From the onset, Hushpuppi had been a somewhat enigmatic character. Although there has been no proof, many Nigerians suspected his wealth may not have been acquired through legal means, but they loved him, nonetheless. Despite his apparent affluence, it was hard to trace a commensurate source of revenue. Once when he was asked what he did for a living, he said he was an internet beggar. At some other time, he said he is an ambassador for Gucci. Even after arrest, his real name remains a mystery with different versions touted in the media including Raymond Igbalodely, Ramoni Abbas, and Ramoni Igbalode.

 Hushpuppi’s arrest has generated a lot of attention in the social media as Nigerians discuss the increasingly popular notion among Nigerian youths that money has to be obtained by any means.

Like the teenage boy from Agege, several young Nigerians have looked up to Hushpuppi and other so-called big boys who flaunt incredibly flamboyant lifestyle despite widespread poverty in the country. They drive fast cars, wear designer labels, fly first class and hang out with the sexiest girls. It is easy to see why, in a community like Agege which has been abandoned by the government, these figures will be seen as mentors.

A String of Arrests

Hushpuppi is not the first Nigerian ‘big boy’ to be arrested and will likely not be the last. In the past one year, many rich, influential young men of Nigerian origin have been arrested by foreign crime agencies in connection with fraud.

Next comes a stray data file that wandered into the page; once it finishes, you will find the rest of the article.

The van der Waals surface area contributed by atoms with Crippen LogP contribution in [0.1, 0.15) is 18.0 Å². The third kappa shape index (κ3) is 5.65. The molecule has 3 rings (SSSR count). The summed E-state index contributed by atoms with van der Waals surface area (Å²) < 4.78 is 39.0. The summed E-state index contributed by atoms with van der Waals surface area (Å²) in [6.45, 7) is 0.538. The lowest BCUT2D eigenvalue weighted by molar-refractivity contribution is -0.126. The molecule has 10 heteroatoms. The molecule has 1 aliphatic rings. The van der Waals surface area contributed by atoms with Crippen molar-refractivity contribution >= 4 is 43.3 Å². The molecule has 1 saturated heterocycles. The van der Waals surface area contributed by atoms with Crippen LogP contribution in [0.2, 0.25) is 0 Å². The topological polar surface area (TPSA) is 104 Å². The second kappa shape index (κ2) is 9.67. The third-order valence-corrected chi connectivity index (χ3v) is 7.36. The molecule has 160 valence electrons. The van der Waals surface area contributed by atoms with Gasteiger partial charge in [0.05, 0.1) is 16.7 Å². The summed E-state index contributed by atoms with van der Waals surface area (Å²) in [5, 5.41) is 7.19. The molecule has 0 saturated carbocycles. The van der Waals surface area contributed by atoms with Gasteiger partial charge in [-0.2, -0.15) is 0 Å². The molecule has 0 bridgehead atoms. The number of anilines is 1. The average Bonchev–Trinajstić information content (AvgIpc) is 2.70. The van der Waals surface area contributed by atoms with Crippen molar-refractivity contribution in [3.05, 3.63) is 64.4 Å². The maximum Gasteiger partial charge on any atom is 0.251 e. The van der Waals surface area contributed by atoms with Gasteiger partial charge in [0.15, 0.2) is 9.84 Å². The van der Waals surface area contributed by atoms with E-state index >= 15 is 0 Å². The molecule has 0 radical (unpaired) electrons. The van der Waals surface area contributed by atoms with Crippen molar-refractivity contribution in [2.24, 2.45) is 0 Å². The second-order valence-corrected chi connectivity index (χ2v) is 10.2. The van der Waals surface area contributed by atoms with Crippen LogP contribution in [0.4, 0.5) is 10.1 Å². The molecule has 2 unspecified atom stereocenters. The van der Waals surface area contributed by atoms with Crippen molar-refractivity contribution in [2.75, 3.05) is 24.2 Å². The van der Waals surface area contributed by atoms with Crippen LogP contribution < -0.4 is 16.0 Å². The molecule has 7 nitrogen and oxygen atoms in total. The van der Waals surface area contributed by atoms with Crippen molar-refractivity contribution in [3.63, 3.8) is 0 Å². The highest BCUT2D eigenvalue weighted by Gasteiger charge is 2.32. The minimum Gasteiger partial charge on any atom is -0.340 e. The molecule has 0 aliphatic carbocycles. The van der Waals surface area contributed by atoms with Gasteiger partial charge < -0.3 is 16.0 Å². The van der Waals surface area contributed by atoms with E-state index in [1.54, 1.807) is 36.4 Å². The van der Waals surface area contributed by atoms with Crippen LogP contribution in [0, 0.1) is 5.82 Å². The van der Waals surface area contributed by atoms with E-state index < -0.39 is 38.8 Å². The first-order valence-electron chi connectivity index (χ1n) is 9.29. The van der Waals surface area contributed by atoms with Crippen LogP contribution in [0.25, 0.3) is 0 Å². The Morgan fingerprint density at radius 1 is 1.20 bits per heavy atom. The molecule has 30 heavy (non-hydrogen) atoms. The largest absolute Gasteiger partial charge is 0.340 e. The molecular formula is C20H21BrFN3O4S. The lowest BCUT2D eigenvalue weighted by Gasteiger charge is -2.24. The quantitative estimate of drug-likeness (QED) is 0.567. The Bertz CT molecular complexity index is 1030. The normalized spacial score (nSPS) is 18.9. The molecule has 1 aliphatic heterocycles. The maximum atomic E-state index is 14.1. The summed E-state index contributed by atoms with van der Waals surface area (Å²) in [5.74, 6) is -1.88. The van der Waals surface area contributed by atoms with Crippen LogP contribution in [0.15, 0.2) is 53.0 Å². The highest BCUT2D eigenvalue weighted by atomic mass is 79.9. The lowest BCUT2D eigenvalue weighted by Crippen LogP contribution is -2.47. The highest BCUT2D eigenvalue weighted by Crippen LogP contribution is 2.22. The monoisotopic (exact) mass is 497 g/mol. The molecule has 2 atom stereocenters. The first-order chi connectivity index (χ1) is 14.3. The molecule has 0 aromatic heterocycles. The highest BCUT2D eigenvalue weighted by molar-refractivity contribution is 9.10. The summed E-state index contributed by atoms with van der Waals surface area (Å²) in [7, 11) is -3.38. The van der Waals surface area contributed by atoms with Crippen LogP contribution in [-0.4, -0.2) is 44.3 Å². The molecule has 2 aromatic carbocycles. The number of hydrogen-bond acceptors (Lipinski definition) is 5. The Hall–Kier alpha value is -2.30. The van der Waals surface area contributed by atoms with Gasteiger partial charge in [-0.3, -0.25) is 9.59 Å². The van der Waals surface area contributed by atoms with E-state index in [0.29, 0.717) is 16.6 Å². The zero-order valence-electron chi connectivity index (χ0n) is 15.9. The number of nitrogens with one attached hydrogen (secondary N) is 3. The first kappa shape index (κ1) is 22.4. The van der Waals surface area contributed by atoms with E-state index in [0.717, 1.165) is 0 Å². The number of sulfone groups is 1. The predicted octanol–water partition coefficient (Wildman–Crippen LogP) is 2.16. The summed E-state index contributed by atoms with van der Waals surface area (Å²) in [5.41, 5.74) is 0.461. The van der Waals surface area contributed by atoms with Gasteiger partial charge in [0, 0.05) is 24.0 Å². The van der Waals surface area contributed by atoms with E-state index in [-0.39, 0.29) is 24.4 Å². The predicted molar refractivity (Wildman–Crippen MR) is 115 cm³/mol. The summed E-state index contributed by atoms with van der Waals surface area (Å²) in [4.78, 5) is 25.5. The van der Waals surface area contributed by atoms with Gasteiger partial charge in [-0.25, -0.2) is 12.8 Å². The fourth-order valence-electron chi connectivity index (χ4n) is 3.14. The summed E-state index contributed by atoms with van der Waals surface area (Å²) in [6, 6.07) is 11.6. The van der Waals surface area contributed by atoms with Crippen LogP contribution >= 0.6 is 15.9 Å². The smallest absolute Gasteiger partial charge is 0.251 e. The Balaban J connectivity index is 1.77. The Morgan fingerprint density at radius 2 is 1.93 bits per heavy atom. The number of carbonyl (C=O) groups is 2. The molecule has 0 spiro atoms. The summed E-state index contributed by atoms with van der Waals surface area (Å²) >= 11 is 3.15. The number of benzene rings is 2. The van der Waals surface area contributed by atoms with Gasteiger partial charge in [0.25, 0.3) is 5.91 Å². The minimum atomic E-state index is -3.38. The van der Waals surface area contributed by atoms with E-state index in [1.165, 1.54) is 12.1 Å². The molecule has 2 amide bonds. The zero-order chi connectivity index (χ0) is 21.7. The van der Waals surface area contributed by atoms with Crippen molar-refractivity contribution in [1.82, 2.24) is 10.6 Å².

In August 2019, the FBI arrested a Nigerian business tycoon, Obinwanne Okeke over an alleged conspiracy to commit fraud running into the sum of 12 million dollars. Okeke, known as Invictus Obi is a prominent young business tycoon that has once been listed by Forbes as one of Africa’s 100 most influential youths.

Invictus Obi

Obi had previously been seen as a shiny example of the Nigerian youth; suave, rich, and engaged in meaningful business. He was nominated for the All African Business Leaders Award for Young Business Leader (West Africa), the most prestigious award for African businessmen/entrepreneurs in the region. He had also been praised by some of the most influential people in Nigeria, including former vice president and opposition leader, Atiku Abubakar. His arrest sent ripples of shock through the Nigerian society. Thought to be a legitimate business tycoon, Obi’s arrest exposed him as a suspected secret internet fraudster, or ‘Yahoo Boy’ as the Nigerians call it.